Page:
Arrick Wilson, Interim Sports Editor
In the 75 years of the NBA’s tenure, fans have always been an essential part of the game. Whether featuring courtside seats held by high-profile celebrities, or packed arenas with rowdy spectators, however, there has always been a prevalence of negative incidents involving fans.
Over the years, fans across the world have become overly accustomed to treating athletes as only entertainers, rather than viewing them as talented professionals doing their job. This sense of entitlement was put on a pause toward the beginning of the COVID-19 pandemic, when fans would no longer be a factor in games.
On March 12, 2020, the basketball world stood still when the NBA halted all play “until further notice,” after players from the Utah Jazz tested positive for COVID-19.
We would not see the NBA return to play until July 30 of that same year, but this time without fans. To give the league an opportunity to reset its season, the NBA created a “bubble” — a place where the league could continue its season in a controlled and isolated environment.
The bubble was held at the ESPN Wide World of Sports Complex in Orlando, Florida and included an adjusted season consisting of 22 out of the 32 NBA teams. The original 16 teams were based on NBA standings at the time of the league stoppage of play, and the additional six were based on teams on the brink of playoff contention.
Games were allowed to continue, but with no outside spectators. For the first time in the NBA’s history, there was no in-person fan presence at games, as fans tuned in virtually. NBA athletes and coaches were forced to isolate themselves from family members for more than two months. As a result, the bubble was hard for some players mentally.
“It’s probably been the most challenging thing I’ve ever done as far as a professional, as far as committing to something and actually making it through,” said Los Angeles Lakers forward LeBron James, who went on to win the NBA championship that year.
Mental health also played a big role for some players, like Los Angeles Clippers forward Paul George, who noticed a decrease in playing ability in the bubble playoffs of 2020, averaging a little over 20 points per game.
Instead of encouraging George, fans on Twitter trolled George’s self-given nickname, “Playoff P,” changing it to “Pandemic P,” due to his decrease in points per game.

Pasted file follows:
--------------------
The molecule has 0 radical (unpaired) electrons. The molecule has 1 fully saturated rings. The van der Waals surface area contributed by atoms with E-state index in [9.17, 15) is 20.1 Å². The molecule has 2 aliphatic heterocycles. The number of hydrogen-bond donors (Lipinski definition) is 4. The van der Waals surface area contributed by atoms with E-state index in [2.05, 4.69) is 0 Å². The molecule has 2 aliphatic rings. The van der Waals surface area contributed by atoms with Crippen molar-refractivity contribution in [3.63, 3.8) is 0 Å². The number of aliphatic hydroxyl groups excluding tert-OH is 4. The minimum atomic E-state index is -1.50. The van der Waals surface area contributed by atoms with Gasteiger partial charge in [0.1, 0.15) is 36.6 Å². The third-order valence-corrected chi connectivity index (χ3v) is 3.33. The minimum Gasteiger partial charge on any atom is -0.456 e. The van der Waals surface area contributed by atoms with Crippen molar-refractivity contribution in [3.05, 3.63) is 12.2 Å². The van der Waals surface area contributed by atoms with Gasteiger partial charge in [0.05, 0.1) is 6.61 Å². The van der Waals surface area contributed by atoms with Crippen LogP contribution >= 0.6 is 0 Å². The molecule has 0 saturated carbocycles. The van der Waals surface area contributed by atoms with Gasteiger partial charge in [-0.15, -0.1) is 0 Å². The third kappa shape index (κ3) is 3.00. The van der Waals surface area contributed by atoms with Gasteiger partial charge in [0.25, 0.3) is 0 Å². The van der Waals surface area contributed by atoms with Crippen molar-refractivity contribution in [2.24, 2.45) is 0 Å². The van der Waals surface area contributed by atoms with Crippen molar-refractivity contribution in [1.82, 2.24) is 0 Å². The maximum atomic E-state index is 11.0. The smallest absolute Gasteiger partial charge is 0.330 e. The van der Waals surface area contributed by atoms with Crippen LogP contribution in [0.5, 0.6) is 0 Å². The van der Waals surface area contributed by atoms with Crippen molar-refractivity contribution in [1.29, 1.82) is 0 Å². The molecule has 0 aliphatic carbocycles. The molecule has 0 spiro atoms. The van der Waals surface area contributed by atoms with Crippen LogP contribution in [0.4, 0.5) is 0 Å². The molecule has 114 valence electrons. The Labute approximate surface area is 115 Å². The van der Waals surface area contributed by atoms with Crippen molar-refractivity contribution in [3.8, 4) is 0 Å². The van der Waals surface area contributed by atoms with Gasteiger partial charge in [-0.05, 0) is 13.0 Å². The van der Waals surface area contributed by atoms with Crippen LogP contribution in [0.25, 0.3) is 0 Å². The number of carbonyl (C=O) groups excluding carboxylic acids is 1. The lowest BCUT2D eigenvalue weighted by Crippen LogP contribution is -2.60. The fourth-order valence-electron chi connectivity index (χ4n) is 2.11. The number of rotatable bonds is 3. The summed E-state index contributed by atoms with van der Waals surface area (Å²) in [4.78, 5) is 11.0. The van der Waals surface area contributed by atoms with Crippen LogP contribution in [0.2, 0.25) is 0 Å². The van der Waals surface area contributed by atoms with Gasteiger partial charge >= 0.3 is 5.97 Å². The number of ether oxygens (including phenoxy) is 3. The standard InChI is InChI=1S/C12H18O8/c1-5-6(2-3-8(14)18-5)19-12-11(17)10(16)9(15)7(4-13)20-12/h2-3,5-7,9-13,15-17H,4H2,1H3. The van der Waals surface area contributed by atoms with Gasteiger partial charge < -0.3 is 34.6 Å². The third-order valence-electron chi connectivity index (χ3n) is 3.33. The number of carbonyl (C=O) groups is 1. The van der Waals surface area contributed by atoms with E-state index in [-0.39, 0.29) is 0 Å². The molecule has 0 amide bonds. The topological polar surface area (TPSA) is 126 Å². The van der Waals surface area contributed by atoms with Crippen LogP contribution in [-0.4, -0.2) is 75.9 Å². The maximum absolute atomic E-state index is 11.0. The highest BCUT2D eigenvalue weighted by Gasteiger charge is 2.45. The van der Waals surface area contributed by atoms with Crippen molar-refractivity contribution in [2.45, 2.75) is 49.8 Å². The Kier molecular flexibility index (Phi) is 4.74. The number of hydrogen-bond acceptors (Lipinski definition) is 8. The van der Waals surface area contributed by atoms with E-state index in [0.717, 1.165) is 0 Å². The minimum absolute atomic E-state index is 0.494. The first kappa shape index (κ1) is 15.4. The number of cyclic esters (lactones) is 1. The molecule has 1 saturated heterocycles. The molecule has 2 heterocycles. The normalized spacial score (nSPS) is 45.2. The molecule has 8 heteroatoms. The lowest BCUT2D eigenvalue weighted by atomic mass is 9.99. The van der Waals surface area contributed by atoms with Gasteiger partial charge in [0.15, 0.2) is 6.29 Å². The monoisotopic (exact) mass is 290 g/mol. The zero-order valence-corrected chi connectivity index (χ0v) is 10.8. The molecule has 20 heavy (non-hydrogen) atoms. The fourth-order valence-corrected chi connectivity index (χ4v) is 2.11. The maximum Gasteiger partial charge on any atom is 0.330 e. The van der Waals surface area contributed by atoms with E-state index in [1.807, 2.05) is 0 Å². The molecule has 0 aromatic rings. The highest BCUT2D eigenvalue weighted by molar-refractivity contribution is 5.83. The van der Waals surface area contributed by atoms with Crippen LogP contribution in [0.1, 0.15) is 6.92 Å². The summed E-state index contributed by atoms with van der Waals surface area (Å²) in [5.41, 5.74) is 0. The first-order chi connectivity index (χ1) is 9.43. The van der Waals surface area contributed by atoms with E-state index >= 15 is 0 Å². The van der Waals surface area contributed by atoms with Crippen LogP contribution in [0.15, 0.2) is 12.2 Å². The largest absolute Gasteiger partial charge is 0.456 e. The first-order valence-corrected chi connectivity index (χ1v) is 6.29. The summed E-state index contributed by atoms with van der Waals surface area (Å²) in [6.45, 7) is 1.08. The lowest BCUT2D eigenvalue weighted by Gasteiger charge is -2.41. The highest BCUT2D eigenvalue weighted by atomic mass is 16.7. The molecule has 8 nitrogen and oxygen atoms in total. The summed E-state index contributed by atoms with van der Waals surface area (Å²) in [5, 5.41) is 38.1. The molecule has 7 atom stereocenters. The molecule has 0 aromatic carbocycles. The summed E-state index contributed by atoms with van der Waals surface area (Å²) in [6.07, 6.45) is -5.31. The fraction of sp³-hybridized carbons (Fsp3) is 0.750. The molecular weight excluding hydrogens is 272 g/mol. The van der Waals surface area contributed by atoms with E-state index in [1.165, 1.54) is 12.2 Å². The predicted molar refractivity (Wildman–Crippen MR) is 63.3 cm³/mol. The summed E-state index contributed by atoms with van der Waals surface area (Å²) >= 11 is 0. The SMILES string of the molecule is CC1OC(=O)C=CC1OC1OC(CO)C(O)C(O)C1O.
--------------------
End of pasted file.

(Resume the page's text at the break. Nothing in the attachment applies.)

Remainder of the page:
After a game-five win against the Dallas Mavericks in the first round of the NBA playoffs, George admitted to having a hard time in the bubble. At that time, George revealed it was due to dealing with depression and anxiety.
“I underestimated mental health, honestly,” George said in a postgame interview. “I had anxiety, a little bit of depression, from being locked in here. I just wasn’t here, I was checked out. Games two, three and four, I wasn’t there.”
The bubble taught me that we as fans are spoiled, to the point where we don’t respect other athletes in their own right. We forget that these athletes are humans. We forget that these athletes are more than entertainers. We take these athletes who risk their bodies and minds for their respective sports for granted.
Fan abuse has moved beyond mentally attacking and trolling, it has gotten physical. During the 2021 NBA playoffs, fans were allowed back in arenas due to the relaxing of COVID-19 restrictions. One would think fans would be grateful after one year of no in-person games. But it was the opposite — fans were very disrespectful to players. This was very evident on May 26 of this year, in the first round of the NBA playoffs, where three prominent fan incidents occurred. Fans threw food at the athletes, made racist comments to the players’ families and even spit on the players.
The first incident was in the second game between the New York Knicks and the Atlanta Hawks, where a fan spit on Atlanta Hawks All-Star guard Trae Young. This fan was later banned from Madison Square Garden. Young declined to press charges, but took to Twitter to respond to the incident.
“Damn… Crazy !” Young said when quoting the tweet from a user that posted the video.
In the second incident, a fan pelted popcorn at former Washington Wizards guard Russell Westbrook as he was going to the arena tunnel after suffering an ankle injury. The incident happened in game two of the Philadelphia 76ers and Washington Wizards. The fan was also reprimanded by the 76ers Wells Fargo Center by being banned indefinitely and losing their season tickets.
“To be completely honest, this shit is getting out of hand, especially for me,” said Westbrook in response to the conflict. “The amount of disrespect, the amount of fans just doing whatever the fuck they want to do — it’s just out of pocket. There are certain things that cross the line.”
In the third incident, three Jazz fans were banned for making lewd and racist comments during a game toward Memphis Grizzlies guard Ja Morant’s family. Morant’s father, Tee Morant, said the words that were exchanged were more than heckling.
“I know heckling. We were doing that the whole game. But that’s different than heckling. That’s straight-up disrespectful. That was too far out of line. You don’t say nothing like that heckling. That’s beyond heckling,” said Tee Morant in a phone interview with ESPN.
According to Tee Morant, another Jazz fan told him, “I’ll put a nickel in your back and watch you dance, boy.”
Tee Morant also said another fan yelled at Jamie Morant, the mother of Ja Morant, swearing at her.
The abuse that both fans and nonfans put athletes through should be considered criminal; it also takes away from the game itself. Abuse from fans can take away from an athlete’s capacity to play their game.
Fans and people across the world should make it their responsibility to not only respect athletes, but to treat athletes like humans.